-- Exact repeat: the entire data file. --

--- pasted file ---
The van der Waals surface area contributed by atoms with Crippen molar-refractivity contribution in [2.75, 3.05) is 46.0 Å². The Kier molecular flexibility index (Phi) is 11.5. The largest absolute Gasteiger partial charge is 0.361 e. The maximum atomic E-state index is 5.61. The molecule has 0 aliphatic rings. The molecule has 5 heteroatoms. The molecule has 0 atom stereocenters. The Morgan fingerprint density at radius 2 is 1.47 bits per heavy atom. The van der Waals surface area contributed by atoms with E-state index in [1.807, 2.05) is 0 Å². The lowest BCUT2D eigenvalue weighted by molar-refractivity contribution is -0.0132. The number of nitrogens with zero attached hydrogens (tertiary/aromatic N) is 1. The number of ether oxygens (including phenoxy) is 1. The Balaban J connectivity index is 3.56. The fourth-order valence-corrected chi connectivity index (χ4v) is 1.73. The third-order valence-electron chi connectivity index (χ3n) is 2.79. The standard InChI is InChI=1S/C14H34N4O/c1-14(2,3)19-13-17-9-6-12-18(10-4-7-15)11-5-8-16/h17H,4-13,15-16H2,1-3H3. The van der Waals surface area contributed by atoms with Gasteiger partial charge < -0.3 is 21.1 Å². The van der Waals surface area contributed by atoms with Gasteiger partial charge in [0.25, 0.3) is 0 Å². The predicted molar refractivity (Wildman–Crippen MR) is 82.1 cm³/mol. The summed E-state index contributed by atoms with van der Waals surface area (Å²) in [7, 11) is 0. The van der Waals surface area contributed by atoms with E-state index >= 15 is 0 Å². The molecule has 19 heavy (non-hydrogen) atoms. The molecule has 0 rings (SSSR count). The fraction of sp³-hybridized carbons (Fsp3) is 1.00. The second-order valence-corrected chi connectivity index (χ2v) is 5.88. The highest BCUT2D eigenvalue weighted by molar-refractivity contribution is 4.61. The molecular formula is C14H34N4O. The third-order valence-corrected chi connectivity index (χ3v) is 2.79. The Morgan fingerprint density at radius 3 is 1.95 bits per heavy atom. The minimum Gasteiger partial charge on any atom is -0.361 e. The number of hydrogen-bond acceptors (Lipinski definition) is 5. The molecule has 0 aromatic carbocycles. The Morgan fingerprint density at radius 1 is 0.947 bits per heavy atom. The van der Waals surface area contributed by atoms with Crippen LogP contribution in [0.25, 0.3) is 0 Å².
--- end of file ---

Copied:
The van der Waals surface area contributed by atoms with Crippen molar-refractivity contribution in [2.75, 3.05) is 46.0 Å². The Kier molecular flexibility index (Phi) is 11.5. The largest absolute Gasteiger partial charge is 0.361 e. The maximum atomic E-state index is 5.61. The molecule has 0 aliphatic rings. The molecule has 5 heteroatoms. The molecule has 0 atom stereocenters. The Morgan fingerprint density at radius 2 is 1.47 bits per heavy atom. The van der Waals surface area contributed by atoms with E-state index in [1.807, 2.05) is 0 Å². The lowest BCUT2D eigenvalue weighted by molar-refractivity contribution is -0.0132. The number of nitrogens with zero attached hydrogens (tertiary/aromatic N) is 1. The number of ether oxygens (including phenoxy) is 1. The Balaban J connectivity index is 3.56. The fourth-order valence-corrected chi connectivity index (χ4v) is 1.73. The third-order valence-electron chi connectivity index (χ3n) is 2.79. The standard InChI is InChI=1S/C14H34N4O/c1-14(2,3)19-13-17-9-6-12-18(10-4-7-15)11-5-8-16/h17H,4-13,15-16H2,1-3H3. The van der Waals surface area contributed by atoms with Gasteiger partial charge < -0.3 is 21.1 Å². The van der Waals surface area contributed by atoms with Gasteiger partial charge in [0.25, 0.3) is 0 Å². The predicted molar refractivity (Wildman–Crippen MR) is 82.1 cm³/mol. The summed E-state index contributed by atoms with van der Waals surface area (Å²) in [7, 11) is 0. The van der Waals surface area contributed by atoms with E-state index >= 15 is 0 Å². The molecule has 19 heavy (non-hydrogen) atoms. The molecule has 0 rings (SSSR count). The fraction of sp³-hybridized carbons (Fsp3) is 1.00. The second-order valence-corrected chi connectivity index (χ2v) is 5.88. The highest BCUT2D eigenvalue weighted by molar-refractivity contribution is 4.61. The molecular formula is C14H34N4O. The third-order valence-corrected chi connectivity index (χ3v) is 2.79. The Morgan fingerprint density at radius 3 is 1.95 bits per heavy atom. The minimum Gasteiger partial charge on any atom is -0.361 e. The number of hydrogen-bond acceptors (Lipinski definition) is 5. The molecule has 0 aromatic carbocycles. The Morgan fingerprint density at radius 1 is 0.947 bits per heavy atom. The van der Waals surface area contributed by atoms with Crippen LogP contribution in [0.25, 0.3) is 0 Å².